I couldn’t begin to count the number of times I’ve spoken to local bands about the lack of interest they perceive the city has for local music. Yet, the clubs and bars that circle the outer ring of Madison host primarily cover bands and do a much brisker business. The patrons of these outer-ring clubs don’t crossover a whole lot with the downtown clubs where bands play mostly originals and vice-versa. VO5 is a band that does disco-era covers in full period wardrobe and they do it very well. They are certainly one of the city’s biggest draws. People like them because they put on a show. For them. This is an important point because the Beatles’ Liverpool fans had a unique bond with the band. They were theirs. VO5 succeeds at making the party for their audience and making it fun. Unlike the Beatles, however, it’s doubtful their fans could name the members. Like most cover bands VO5 get paid very well while the creatively original bands languish, working for a percentage of the door at sparsely attended events.

Of course, there are some exceptions. Beth Kille has done particularly well because she is so personable with her fan base, communicates very effectively and is ever-present in her service to the community. Madison County practically owns the top-40 country niche, draws well and mixes originals with covers. The same could be said for Natty Nation and the reggae niche.

The one thing all these performers have in common is great singing. Perhaps the strategy should be aimed at how to build a following that’s loyal and how to adapt to the different rooms that Madison has to offer, throwing more covers into the set list when appropriate.  A recording is about the music. A performance is about the show and a band will have a lot of trouble branching out without showmanship.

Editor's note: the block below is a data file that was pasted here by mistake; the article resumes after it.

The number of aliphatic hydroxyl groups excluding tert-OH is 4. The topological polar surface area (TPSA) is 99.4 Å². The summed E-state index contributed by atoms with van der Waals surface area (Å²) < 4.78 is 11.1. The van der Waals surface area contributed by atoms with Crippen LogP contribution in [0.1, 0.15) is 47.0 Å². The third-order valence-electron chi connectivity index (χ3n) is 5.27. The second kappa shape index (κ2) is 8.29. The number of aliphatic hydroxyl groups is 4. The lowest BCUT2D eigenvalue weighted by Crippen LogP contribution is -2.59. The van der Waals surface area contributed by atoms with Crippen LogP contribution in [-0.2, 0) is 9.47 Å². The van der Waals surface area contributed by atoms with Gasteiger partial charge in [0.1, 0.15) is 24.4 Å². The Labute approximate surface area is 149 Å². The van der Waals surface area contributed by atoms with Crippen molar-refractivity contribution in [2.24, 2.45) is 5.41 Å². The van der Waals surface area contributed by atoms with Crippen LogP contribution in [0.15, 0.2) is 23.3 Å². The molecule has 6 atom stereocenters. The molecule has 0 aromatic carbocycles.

And then there is this chasm that exists between Madison and Milwaukee. Though they are only an hour apart, neither city’s bands seem to do well breaking the other’s market. Now there is a wall that needs tearing down.

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About the author

Rick Tvedt

Rick is publisher of Local Sounds Magazine, formerly Rick's Cafe, Wisconsin's Regional Music Newspaper. He is also the Executive Director for MAMA, Inc., a non-profit organization that produces the Madison Area Music Awards and raises funds to promote youth music programs.